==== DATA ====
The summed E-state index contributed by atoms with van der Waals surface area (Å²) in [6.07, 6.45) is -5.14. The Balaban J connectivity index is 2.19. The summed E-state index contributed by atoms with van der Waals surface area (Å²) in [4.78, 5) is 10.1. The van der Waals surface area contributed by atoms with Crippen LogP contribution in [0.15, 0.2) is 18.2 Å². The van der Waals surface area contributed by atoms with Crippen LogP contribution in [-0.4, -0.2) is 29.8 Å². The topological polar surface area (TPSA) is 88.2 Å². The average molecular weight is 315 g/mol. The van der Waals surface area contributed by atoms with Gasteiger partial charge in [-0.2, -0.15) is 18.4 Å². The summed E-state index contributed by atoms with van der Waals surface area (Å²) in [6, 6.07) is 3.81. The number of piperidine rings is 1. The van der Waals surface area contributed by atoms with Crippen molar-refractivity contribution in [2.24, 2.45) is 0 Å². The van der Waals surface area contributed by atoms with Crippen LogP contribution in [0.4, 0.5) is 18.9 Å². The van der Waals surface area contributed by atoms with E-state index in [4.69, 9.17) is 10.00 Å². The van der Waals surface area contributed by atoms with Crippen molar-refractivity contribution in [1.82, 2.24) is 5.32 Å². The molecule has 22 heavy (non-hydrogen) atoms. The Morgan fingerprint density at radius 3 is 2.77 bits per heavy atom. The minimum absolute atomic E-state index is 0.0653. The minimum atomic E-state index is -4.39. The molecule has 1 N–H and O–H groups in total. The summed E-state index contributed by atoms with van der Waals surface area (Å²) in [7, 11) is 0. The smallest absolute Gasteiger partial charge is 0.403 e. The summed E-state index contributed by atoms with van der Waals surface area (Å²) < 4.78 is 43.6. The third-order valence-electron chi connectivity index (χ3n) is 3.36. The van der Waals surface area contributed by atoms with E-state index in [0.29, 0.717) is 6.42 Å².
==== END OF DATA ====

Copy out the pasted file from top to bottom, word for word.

The summed E-state index contributed by atoms with van der Waals surface area (Å²) in [6.07, 6.45) is -5.14. The Balaban J connectivity index is 2.19. The summed E-state index contributed by atoms with van der Waals surface area (Å²) in [4.78, 5) is 10.1. The van der Waals surface area contributed by atoms with Crippen LogP contribution in [0.15, 0.2) is 18.2 Å². The van der Waals surface area contributed by atoms with Crippen LogP contribution in [-0.4, -0.2) is 29.8 Å². The topological polar surface area (TPSA) is 88.2 Å². The average molecular weight is 315 g/mol. The van der Waals surface area contributed by atoms with Gasteiger partial charge in [-0.2, -0.15) is 18.4 Å². The summed E-state index contributed by atoms with van der Waals surface area (Å²) in [6, 6.07) is 3.81. The number of piperidine rings is 1. The van der Waals surface area contributed by atoms with Crippen molar-refractivity contribution in [2.24, 2.45) is 0 Å². The van der Waals surface area contributed by atoms with Crippen LogP contribution in [0.4, 0.5) is 18.9 Å². The van der Waals surface area contributed by atoms with E-state index in [4.69, 9.17) is 10.00 Å². The van der Waals surface area contributed by atoms with Crippen molar-refractivity contribution in [1.82, 2.24) is 5.32 Å². The molecule has 22 heavy (non-hydrogen) atoms. The Morgan fingerprint density at radius 3 is 2.77 bits per heavy atom. The minimum absolute atomic E-state index is 0.0653. The minimum atomic E-state index is -4.39. The molecule has 1 N–H and O–H groups in total. The summed E-state index contributed by atoms with van der Waals surface area (Å²) in [7, 11) is 0. The smallest absolute Gasteiger partial charge is 0.403 e. The summed E-state index contributed by atoms with van der Waals surface area (Å²) < 4.78 is 43.6. The third-order valence-electron chi connectivity index (χ3n) is 3.36. The van der Waals surface area contributed by atoms with E-state index in [0.29, 0.717) is 6.42 Å².